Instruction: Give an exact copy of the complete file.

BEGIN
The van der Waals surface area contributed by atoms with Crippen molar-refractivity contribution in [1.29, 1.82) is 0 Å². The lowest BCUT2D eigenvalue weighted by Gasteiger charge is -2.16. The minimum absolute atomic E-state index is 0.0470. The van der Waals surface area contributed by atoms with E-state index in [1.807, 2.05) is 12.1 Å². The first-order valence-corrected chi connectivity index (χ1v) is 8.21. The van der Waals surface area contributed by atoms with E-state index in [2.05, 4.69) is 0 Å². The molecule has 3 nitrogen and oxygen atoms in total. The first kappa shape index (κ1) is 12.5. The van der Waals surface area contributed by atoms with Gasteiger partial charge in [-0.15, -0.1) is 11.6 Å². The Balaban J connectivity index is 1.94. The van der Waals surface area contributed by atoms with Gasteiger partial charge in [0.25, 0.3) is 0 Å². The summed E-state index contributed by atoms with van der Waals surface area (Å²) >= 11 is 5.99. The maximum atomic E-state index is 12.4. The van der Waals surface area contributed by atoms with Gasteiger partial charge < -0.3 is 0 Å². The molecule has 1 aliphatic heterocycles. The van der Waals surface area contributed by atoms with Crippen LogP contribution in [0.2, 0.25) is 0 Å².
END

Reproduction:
The van der Waals surface area contributed by atoms with Crippen molar-refractivity contribution in [1.29, 1.82) is 0 Å². The lowest BCUT2D eigenvalue weighted by Gasteiger charge is -2.16. The minimum absolute atomic E-state index is 0.0470. The van der Waals surface area contributed by atoms with E-state index in [1.807, 2.05) is 12.1 Å². The first-order valence-corrected chi connectivity index (χ1v) is 8.21. The van der Waals surface area contributed by atoms with E-state index in [2.05, 4.69) is 0 Å². The molecule has 3 nitrogen and oxygen atoms in total. The first kappa shape index (κ1) is 12.5. The van der Waals surface area contributed by atoms with Gasteiger partial charge in [-0.15, -0.1) is 11.6 Å². The Balaban J connectivity index is 1.94. The van der Waals surface area contributed by atoms with Gasteiger partial charge in [0.25, 0.3) is 0 Å². The summed E-state index contributed by atoms with van der Waals surface area (Å²) >= 11 is 5.99. The maximum atomic E-state index is 12.4. The van der Waals surface area contributed by atoms with Gasteiger partial charge < -0.3 is 0 Å². The molecule has 1 aliphatic heterocycles. The van der Waals surface area contributed by atoms with Crippen LogP contribution in [0.2, 0.25) is 0 Å².